(CNN) – Mitt Romney said Tuesday he wasn't denigrating the culture of Palestinians when he suggested at a fund-raiser that Israel's culture played a role in its economic success.
Romney's comments, made Monday, drew sharp criticism from Palestinian leaders, who blasted them as "racist statements."
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"I'm not speaking about, did not speak about, the Palestinian culture, or the decisions made in their economy," Romney clarified in an interview with Fox News. "That's an interesting topic that deserves scholarly analysis, but I actually didn't address that. I certainly don't plan to address that during my campaign. Instead, I will point out, the choices a society makes have a profound impact on the economy and the vitality of that society."
On Monday, Romney made a comparison between the per capita GDPs of Israel and Palestinian-controlled areas at a high-dollar fund-raiser in central Jerusalem.
"As you come here and you see the GDP per capita, for instance, in Israel which is about $21,000 dollars, and compare that with the GDP per capita just across the areas managed by the Palestinian authority, which is more like $10,000 per capita, you notice such a dramatically stark difference in economic vitality," Romney said.
(Figures on the United Nations' website actually indicate a much greater disparity between Israel and the occupied Palestinian territory. Israel had a per capita GDP of $27,060 in 2009, while the 2009 per capita GDP of the occupied Palestinian territory was listed as $1,367.)
Citing the book "The Wealth and Poverty of Nations," Romney detailed his interpretation of author David Landes' thesis.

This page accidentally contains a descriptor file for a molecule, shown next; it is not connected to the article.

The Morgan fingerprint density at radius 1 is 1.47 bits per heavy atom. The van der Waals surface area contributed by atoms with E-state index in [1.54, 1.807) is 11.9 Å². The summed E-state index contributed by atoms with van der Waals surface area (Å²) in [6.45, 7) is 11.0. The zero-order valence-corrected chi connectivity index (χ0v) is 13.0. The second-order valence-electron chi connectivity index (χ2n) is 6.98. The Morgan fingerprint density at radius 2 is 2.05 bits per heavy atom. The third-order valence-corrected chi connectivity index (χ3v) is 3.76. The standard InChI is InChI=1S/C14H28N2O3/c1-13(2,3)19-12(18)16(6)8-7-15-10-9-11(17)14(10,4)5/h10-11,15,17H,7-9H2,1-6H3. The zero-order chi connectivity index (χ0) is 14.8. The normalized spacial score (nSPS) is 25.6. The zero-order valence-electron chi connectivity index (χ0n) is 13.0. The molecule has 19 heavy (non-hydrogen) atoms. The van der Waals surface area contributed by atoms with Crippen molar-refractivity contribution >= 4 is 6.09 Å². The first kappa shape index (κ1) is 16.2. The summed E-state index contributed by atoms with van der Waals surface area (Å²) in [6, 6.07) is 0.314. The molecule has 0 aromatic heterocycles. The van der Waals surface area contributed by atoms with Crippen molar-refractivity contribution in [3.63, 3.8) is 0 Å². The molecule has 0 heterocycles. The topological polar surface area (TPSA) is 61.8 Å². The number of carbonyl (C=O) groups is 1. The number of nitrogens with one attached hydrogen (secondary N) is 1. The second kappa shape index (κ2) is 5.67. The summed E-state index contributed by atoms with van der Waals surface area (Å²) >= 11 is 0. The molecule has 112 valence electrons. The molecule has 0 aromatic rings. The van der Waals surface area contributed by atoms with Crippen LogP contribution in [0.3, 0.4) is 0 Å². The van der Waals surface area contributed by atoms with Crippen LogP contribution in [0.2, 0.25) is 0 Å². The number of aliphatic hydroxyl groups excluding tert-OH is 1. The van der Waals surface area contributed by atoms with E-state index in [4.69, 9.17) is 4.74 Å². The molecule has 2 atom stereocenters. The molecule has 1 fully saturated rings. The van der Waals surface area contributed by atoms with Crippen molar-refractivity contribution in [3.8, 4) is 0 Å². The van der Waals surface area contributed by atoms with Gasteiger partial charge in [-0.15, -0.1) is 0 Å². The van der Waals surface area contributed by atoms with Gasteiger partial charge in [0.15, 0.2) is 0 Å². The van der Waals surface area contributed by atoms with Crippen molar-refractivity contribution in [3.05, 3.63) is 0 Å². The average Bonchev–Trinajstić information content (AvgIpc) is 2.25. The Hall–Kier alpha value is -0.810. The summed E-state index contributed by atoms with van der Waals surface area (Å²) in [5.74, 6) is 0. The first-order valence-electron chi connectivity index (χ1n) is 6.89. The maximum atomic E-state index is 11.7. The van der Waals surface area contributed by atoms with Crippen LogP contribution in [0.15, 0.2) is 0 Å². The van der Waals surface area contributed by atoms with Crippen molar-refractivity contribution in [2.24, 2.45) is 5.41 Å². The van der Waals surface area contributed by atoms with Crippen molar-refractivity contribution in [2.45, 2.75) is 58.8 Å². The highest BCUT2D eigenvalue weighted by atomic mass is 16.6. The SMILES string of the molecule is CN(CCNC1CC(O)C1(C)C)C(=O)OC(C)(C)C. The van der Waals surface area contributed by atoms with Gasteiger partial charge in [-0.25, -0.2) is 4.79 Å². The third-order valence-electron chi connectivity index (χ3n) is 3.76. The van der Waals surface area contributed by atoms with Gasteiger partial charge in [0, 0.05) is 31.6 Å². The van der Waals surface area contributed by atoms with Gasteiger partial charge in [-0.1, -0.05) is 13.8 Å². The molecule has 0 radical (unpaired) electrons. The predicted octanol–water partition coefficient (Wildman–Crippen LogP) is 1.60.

"He says if you can learn anything from the economic history of the world, it's this: culture makes all the difference. Culture makes all the difference. And as I come here and I look out over this city and consider the accomplishments of the people of this nation, I recognize the power of at least culture and a few other things."
While Romney has cited Landes' book in speeches before, and included a passage about it in his own book "No Apology," his remark Monday drew a sharp reaction from Sa'eb Erekat, chief Palestinian negotiator and a member of the executive committee of the Palestine Liberation Organization.
"This man, before he came here, he should have got some education about Israelis, Palestinians, and the region," Erekat said. "The Romney statements on Jerusalem and the racist statements about the Israeli culture being superior to the Palestinian culture reflect someone who needs to be educated, who needs knowledge. His statements are serving those extremist in the region now, and will serve extremists unfortunately."
Romney said in his interview Tuesday that the media reporting on his remarks were "more interested in finding something to write about" than they were in focusing on important issues like the economy.
"They'll instead try and find anything else to divert from the fact that these last four years have been tough years for our country," Romney said.
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